In this compendium collected by the Nobel Prize-winning journalist and historian, survivors share their accounts of what happened to the people of Belarus after the nuclear reactor accident in 1986, and the fear, anger, and uncertainty that they still live with.
Svetlana Alexievich’s remarkable book...is a peerless collection of testimony. The text is well translated by Keith Gessen ... Alexievich has not merely given us a work of documentation but of excavation, of revealed meaning. It is hard to imagine how anyone in the West will read these cantos of loss and not feel a sense of communion, of a shared humanity in the face of this horror ... The stories collected here are not only haunting but illuminating.
A true history of [Russia's] people need be no more than the howls of despair of millions of voices, punctuated by moments of incredible tenderness, courage and grim humor. Which is more or less the Belarusian writer Svetlana Alexievich’s technique ... The description...was so harrowing that I wondered if I would be able to proceed ... This is what pulls you through the book: the iterations of wisdom and bravery from its speakers ... Alexievich’s documentary approach makes the experiences vivid, sometimes almost unbearably so—but it’s a remarkably democratic way of constructing a book.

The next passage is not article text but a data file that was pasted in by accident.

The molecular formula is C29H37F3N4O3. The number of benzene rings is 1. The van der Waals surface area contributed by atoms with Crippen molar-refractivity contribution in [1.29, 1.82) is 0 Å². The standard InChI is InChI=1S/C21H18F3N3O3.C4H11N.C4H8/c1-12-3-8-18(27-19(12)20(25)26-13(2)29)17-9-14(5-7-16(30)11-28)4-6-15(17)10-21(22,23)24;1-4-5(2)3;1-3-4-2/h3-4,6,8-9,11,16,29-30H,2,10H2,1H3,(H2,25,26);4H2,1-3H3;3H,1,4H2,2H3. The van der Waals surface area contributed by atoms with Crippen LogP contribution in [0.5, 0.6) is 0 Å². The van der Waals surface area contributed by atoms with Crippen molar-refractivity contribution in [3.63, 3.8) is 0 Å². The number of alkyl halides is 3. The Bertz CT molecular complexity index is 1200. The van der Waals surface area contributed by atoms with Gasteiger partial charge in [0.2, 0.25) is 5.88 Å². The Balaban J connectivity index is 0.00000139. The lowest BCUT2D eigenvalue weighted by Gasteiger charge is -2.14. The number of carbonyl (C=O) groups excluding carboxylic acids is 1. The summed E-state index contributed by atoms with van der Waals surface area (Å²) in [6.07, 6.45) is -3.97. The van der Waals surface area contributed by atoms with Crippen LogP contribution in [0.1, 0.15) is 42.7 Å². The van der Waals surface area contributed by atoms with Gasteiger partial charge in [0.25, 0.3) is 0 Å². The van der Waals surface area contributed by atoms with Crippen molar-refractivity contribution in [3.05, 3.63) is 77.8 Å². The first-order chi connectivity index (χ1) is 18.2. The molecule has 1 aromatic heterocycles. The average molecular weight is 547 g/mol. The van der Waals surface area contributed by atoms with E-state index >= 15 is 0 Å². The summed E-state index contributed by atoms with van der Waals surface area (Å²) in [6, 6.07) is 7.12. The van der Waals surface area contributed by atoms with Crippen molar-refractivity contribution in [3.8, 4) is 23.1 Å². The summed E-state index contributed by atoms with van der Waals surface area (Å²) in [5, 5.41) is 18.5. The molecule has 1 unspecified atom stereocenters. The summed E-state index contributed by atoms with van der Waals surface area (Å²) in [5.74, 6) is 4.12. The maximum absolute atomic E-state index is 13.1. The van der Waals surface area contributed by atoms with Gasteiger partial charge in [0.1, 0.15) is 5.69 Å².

Seen through the eyes of those who lived through it, real-life Chernobyl begins to seem like a nightmare, with feral cats who hunt humans in packs and children born missing fingers—or worse. Grim and grotesque, the stories accrete across the pages like the radionuclides lodged in the bodies of those who survived.